housemates’ reactions, lightened the tone and further reduced the potential impact on viewers of the sequence. We also took account of the clear warning before the programme that alerted viewers to “scenes of a sexual nature”.
Ofcom had regard to the fact that the programme was broadcast on ITV2, a channel that is aimed at a young adult audience. In light of this, much of this channel’s postwatershed schedule includes reality programmes as well as films and comedies targeted
at adults. We therefore considered it likely the audience would have a greater expectation for content potentially unsuitable for children to be shown shortly after the watershed on this channel, compared to the audience for the main ITV public service
We also noted that this episode of Love Island was immediately preceded by a double-bill of the sitcom Two and a Half Men. This programme typically includes some limited discussion of adult and sexual themes and does not aim to attract child viewers. We
considered these factors helped, in this case, to ensure that the transition to stronger material after the watershed was not unduly abrupt. In addition, given the brevity and relative inexplicitness of the content, we did not consider it amounted to the strongest material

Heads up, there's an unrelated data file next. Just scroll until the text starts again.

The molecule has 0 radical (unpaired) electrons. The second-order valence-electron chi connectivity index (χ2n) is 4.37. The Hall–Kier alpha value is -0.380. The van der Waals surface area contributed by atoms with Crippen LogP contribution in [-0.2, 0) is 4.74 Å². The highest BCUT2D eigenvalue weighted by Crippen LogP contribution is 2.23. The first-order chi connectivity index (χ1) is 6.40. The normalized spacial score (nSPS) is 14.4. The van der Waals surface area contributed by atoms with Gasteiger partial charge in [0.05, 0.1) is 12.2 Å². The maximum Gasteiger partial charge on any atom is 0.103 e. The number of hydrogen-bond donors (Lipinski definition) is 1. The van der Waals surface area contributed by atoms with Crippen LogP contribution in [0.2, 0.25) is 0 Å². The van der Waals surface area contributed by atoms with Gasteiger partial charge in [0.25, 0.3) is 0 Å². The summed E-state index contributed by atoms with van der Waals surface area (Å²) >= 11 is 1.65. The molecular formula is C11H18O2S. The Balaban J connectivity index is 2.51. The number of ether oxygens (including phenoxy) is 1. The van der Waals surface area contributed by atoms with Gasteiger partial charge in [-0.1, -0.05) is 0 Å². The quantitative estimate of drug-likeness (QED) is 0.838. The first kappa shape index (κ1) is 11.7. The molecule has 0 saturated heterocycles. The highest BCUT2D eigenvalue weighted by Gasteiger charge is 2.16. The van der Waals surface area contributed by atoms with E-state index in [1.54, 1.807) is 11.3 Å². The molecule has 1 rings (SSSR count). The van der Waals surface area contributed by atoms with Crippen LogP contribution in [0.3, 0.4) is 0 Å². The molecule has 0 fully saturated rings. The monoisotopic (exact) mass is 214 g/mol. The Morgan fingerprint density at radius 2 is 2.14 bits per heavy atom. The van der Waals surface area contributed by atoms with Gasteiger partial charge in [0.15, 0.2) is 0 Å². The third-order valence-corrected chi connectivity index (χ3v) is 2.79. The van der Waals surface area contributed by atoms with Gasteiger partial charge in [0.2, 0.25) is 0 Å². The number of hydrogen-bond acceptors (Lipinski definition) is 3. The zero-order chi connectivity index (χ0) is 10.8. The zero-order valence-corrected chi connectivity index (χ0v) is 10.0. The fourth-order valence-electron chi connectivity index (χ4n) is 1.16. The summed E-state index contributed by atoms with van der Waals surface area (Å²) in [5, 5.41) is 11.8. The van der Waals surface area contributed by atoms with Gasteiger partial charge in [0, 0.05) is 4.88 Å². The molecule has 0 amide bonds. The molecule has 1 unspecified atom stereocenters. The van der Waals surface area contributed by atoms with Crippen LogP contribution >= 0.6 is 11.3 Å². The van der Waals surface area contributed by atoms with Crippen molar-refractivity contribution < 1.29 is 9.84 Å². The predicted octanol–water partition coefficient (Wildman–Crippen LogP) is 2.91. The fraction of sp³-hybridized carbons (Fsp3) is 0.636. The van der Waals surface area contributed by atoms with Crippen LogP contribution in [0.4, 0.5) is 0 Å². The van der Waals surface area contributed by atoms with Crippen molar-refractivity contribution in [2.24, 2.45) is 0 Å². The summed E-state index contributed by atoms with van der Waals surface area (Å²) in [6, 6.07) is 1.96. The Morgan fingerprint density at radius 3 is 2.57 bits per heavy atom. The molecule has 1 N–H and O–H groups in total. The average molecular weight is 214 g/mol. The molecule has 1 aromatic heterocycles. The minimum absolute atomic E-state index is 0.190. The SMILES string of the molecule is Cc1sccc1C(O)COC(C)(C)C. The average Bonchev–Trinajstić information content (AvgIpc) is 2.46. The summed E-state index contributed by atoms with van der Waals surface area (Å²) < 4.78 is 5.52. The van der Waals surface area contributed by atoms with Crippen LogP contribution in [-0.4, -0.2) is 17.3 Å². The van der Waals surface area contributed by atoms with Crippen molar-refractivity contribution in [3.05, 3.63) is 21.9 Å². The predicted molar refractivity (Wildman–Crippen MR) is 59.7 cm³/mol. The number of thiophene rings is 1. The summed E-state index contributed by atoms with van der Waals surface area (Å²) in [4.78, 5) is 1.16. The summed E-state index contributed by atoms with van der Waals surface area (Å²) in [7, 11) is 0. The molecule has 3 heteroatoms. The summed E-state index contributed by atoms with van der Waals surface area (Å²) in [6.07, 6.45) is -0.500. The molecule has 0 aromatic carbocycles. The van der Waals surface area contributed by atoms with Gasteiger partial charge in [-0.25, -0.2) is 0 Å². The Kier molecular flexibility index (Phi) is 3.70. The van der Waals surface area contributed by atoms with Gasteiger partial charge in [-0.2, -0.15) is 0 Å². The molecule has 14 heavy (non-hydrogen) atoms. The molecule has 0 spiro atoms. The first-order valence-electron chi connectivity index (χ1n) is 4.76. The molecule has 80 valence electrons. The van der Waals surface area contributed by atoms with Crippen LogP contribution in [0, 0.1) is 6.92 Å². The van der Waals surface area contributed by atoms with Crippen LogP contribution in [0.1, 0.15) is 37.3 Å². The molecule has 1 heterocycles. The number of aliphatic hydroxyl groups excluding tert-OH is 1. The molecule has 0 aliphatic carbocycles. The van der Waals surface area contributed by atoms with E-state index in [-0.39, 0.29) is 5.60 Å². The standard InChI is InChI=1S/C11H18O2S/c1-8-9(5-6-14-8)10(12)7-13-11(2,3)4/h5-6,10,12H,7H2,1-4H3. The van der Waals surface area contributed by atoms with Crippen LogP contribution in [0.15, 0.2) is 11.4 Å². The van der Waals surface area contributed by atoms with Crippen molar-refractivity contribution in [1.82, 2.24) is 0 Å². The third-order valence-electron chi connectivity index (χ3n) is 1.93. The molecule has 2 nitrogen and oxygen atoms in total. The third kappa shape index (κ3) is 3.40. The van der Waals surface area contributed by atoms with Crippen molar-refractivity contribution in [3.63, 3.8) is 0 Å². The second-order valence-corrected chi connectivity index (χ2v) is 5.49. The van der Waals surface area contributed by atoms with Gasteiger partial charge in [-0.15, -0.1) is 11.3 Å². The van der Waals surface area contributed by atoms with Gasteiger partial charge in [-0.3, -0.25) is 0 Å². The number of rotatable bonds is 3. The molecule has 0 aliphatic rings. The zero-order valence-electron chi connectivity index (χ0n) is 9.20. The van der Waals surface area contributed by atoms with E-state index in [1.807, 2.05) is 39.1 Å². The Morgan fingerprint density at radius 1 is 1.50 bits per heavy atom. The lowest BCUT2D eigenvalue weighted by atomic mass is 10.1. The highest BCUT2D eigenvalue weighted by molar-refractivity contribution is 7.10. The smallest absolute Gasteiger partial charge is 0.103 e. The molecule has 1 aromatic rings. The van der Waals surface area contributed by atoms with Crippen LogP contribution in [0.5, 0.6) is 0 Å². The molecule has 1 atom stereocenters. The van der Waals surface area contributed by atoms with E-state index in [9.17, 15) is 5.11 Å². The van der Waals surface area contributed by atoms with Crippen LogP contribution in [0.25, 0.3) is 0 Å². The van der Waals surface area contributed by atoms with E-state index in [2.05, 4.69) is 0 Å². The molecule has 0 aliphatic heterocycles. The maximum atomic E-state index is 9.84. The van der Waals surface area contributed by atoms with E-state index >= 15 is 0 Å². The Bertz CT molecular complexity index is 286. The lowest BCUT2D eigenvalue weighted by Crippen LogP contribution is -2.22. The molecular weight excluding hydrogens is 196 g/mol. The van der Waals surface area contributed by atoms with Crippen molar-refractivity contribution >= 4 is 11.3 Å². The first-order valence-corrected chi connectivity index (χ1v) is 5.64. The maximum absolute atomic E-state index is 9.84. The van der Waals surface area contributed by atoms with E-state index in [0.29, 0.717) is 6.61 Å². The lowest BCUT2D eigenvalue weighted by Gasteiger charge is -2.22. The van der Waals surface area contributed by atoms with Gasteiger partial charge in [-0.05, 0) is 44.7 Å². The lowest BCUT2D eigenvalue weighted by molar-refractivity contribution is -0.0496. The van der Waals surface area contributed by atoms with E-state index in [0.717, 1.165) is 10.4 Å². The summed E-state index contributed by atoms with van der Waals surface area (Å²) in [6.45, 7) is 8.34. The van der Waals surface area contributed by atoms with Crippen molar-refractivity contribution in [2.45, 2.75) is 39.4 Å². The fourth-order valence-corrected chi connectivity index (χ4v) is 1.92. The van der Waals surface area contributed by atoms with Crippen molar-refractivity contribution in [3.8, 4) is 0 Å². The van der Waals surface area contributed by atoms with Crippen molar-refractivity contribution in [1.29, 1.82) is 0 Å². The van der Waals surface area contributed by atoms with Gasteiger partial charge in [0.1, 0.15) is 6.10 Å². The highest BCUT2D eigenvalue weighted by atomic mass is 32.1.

. For all these reasons, our Decision was that Rule 1.6 was not breached.
We considered that the Licensee had ensured that this potentially offensive material was justified by the context. Therefore, our Decision was that it did not breach Rule 2.3. In the particular circumstances of this case, Ofcom has found this material
did not breach of the Code.
However, as noted above, we consider that content including real sex may carry a greater potential to raise issues under the Code than depictions of sex in a drama or film. Broadcasters should take particular care and exercise caution when scheduling
material of this type soon after the watershed.
Moralists fall out of love with the TV censors
Of course a few moralist campaigners were non pleased by Ofcom's decision and were happy to provide the Daily Mail with a few sound bites.
Chris McGovern, of the Campaign for Real Education, whinged:
Schools work hard to encourage children not to experiment with sex and these kinds of programmes
present sex as some kind of Victorian freak show, offered up for entertainment.
Sam Burnett, acting director of Mediawatch-UK, whinged:
Apparently it's now OK to show two people having sex nine minutes after the watershed as long as you play some jaunty
music over the top of it.
Ofcom's lip-service regulation is leading to a freefall in television standards, and it's the viewers who are losing out.
Conservative MP Sir William Cash whinged:
The bottom line is that this was inappropriate. I would agree with those who have said it's deplorable.
Offsite Comment: The Daily Mail has a rant about Ofcom